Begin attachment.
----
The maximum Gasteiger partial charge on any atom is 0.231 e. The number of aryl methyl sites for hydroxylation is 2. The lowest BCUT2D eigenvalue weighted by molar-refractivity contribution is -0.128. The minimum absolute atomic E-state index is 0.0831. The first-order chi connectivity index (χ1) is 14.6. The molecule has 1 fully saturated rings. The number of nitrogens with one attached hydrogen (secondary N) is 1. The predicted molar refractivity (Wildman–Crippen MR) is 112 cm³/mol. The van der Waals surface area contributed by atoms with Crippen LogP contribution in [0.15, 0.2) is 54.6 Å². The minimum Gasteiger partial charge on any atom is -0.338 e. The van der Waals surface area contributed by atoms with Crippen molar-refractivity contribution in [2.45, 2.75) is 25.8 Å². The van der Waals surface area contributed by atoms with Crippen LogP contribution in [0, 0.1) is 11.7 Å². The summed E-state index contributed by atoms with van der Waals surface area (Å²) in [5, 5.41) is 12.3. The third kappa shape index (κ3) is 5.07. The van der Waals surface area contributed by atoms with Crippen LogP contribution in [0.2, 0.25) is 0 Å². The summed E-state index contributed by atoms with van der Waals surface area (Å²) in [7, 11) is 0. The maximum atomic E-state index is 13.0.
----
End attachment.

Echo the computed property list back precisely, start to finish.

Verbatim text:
The maximum Gasteiger partial charge on any atom is 0.231 e. The number of aryl methyl sites for hydroxylation is 2. The lowest BCUT2D eigenvalue weighted by molar-refractivity contribution is -0.128. The minimum absolute atomic E-state index is 0.0831. The first-order chi connectivity index (χ1) is 14.6. The molecule has 1 fully saturated rings. The number of nitrogens with one attached hydrogen (secondary N) is 1. The predicted molar refractivity (Wildman–Crippen MR) is 112 cm³/mol. The van der Waals surface area contributed by atoms with Crippen LogP contribution in [0.15, 0.2) is 54.6 Å². The minimum Gasteiger partial charge on any atom is -0.338 e. The van der Waals surface area contributed by atoms with Crippen molar-refractivity contribution in [2.45, 2.75) is 25.8 Å². The van der Waals surface area contributed by atoms with Crippen LogP contribution in [0, 0.1) is 11.7 Å². The summed E-state index contributed by atoms with van der Waals surface area (Å²) in [5, 5.41) is 12.3. The third kappa shape index (κ3) is 5.07. The van der Waals surface area contributed by atoms with Crippen LogP contribution in [0.2, 0.25) is 0 Å². The summed E-state index contributed by atoms with van der Waals surface area (Å²) in [7, 11) is 0. The maximum atomic E-state index is 13.0.